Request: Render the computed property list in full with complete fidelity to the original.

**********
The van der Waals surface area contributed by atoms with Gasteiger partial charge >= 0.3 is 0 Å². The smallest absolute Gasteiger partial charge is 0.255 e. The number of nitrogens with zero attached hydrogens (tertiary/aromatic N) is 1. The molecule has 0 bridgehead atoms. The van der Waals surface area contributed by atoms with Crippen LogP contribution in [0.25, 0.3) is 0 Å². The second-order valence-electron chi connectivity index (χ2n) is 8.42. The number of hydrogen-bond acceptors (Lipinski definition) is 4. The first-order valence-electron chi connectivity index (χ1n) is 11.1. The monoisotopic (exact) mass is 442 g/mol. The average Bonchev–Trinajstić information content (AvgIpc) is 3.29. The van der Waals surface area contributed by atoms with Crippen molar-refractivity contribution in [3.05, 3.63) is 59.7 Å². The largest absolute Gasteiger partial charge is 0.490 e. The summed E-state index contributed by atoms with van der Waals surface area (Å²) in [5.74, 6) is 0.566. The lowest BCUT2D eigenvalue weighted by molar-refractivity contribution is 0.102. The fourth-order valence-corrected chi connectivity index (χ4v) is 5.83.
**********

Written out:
The van der Waals surface area contributed by atoms with Gasteiger partial charge >= 0.3 is 0 Å². The smallest absolute Gasteiger partial charge is 0.255 e. The number of nitrogens with zero attached hydrogens (tertiary/aromatic N) is 1. The molecule has 0 bridgehead atoms. The van der Waals surface area contributed by atoms with Crippen LogP contribution in [0.25, 0.3) is 0 Å². The second-order valence-electron chi connectivity index (χ2n) is 8.42. The number of hydrogen-bond acceptors (Lipinski definition) is 4. The first-order valence-electron chi connectivity index (χ1n) is 11.1. The monoisotopic (exact) mass is 442 g/mol. The average Bonchev–Trinajstić information content (AvgIpc) is 3.29. The van der Waals surface area contributed by atoms with Crippen molar-refractivity contribution in [3.05, 3.63) is 59.7 Å². The largest absolute Gasteiger partial charge is 0.490 e. The summed E-state index contributed by atoms with van der Waals surface area (Å²) in [5.74, 6) is 0.566. The lowest BCUT2D eigenvalue weighted by molar-refractivity contribution is 0.102. The fourth-order valence-corrected chi connectivity index (χ4v) is 5.83.